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Healthy Secondary Has Been Primary Agent of Change for Packers’ Defense

The numbers are startling when you compare the first 10 games to the last three games.

During the Green Bay Packers’ four-game losing streak, the defense was about as bad as it’s been at any point in franchise history.

You had to go back to the pre-Vince Lombardi days to find four consecutive games of 30-plus points allowed. For back-to-back games of 40-plus points allowed. The four-game carnage in the losses to Atlanta, Indianapolis, Tennessee and Washington? A heinous 38.3 points per game.

By that measure, the Packers’ defense has been unrecognizable the past three games. In the victories over Philadelphia, Houston and Seattle, the Packers yielded a total of 36 points. The Packers hadn’t allowed 13 points or less in three consecutive games since smothering the Jets, Cowboys and Vikings to a total of 10 points midway through the 2010 season.

What’s been the difference?

“I think it's obvious,” coach Mike McCarthy said. “We're getting some continuity. We've got players coming back.”

While the injury situation remains a real pain at linebacker with the starting quartet of Clay Matthews (24), Nick Perry (inactive), Jake Ryan (eight) and Blake Martinez (inactive) playing a combined 32 snaps vs. Seattle, the Packers have gotten healthy at cornerback. While Sam Shields’ season ended after one game, the Packers have had their new top trio of Damarious Randall, Quinten Rollins and LaDarius Gunter together for each of the past three games.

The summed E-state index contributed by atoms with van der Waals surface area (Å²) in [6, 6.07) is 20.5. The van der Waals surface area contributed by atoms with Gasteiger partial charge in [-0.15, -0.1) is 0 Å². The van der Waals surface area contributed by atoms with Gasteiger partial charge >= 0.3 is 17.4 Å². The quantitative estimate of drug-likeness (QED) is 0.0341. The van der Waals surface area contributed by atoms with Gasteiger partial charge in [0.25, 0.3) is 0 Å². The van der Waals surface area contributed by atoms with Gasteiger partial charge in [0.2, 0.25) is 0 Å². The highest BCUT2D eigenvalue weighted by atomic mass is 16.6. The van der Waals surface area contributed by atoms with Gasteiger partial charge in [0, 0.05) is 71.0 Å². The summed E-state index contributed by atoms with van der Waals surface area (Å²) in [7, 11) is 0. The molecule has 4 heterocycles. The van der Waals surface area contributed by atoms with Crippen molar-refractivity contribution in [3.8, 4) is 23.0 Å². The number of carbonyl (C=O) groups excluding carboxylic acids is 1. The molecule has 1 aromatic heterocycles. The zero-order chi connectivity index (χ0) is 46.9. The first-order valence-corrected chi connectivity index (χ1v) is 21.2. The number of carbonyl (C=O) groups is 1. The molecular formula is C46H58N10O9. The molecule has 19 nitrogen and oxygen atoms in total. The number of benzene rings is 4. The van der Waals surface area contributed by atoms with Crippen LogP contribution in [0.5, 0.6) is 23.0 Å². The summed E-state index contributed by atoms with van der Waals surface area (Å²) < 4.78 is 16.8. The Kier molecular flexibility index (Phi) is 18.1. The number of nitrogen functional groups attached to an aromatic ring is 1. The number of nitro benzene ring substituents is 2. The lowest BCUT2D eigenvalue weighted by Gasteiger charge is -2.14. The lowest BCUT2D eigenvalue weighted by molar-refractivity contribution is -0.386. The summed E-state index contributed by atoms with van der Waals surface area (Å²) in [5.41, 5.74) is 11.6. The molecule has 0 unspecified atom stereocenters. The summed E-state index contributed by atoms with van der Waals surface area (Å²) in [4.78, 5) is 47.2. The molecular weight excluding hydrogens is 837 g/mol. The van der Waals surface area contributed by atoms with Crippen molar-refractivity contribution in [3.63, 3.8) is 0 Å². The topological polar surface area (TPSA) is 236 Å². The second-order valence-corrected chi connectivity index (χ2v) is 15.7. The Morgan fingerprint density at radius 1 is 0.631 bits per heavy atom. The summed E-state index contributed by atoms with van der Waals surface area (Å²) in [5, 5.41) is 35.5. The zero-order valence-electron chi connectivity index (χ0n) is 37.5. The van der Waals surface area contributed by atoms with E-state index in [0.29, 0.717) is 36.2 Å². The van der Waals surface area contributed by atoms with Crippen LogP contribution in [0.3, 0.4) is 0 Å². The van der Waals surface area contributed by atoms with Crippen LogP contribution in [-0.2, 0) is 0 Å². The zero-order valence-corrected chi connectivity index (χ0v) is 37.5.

“We were challenged in the secondary there for about a month-and-half,” McCarthy said. “We had a position that was pretty much depleted in our corners. We were playing really, really young players. So, (the) younger players are better, we've got guys back. If we can just keep players in the same position, we'll be better as we move forward so. We have more continuity, which obviously has improved our execution and production.”

That’s evident in passer rating. Through the first 10 games, Green Bay ranked 31st with an opponent passer rating allowed of 105.6. Over the last three games, Green Bay’s opponent passer rating ranks fifth at 66.3.

It’s not just the five interceptions against Seattle. Those big plays are huge, obviously. But it’s the lack of big plays against the Packers that have been critical to the resurgence.

Through the first 10 games, the Packers allowed 37 passing plays of 20-plus yards, tied for the fifth-most in the league. Over the last three games, the Packers have allowed seven, which is tied for the eighth-fewest. Seattle, with one of the best big-play passing games in the NFL, had only two passing plays of 20-plus yards on Sunday. 

“The thing we always talk about, and I believe this, if you don’t give up big plays, we’ll be hard to score against,” defensive coordinator Dom Capers said. “If you give up yardage in big chunks, which you go back to the Washington game, we had a lot of big-chunk yardage. I think back to that game, we were sitting there with little over 2 minutes to go in the third quarter and played pretty well. From that point on, they hit  three or four big plays and the game got out of hand. You’ve got to make people work. Look at the game (Sunday). If people have to move the ball down the field, normally something happens. We had a lot of good things happen.”

Bill Huber is publisher of and has written for Packer Report since 1997. E-mail him at or leave him a question in Packer Report’s subscribers-only Packers Pro Club forum. Find Bill on Twitter at

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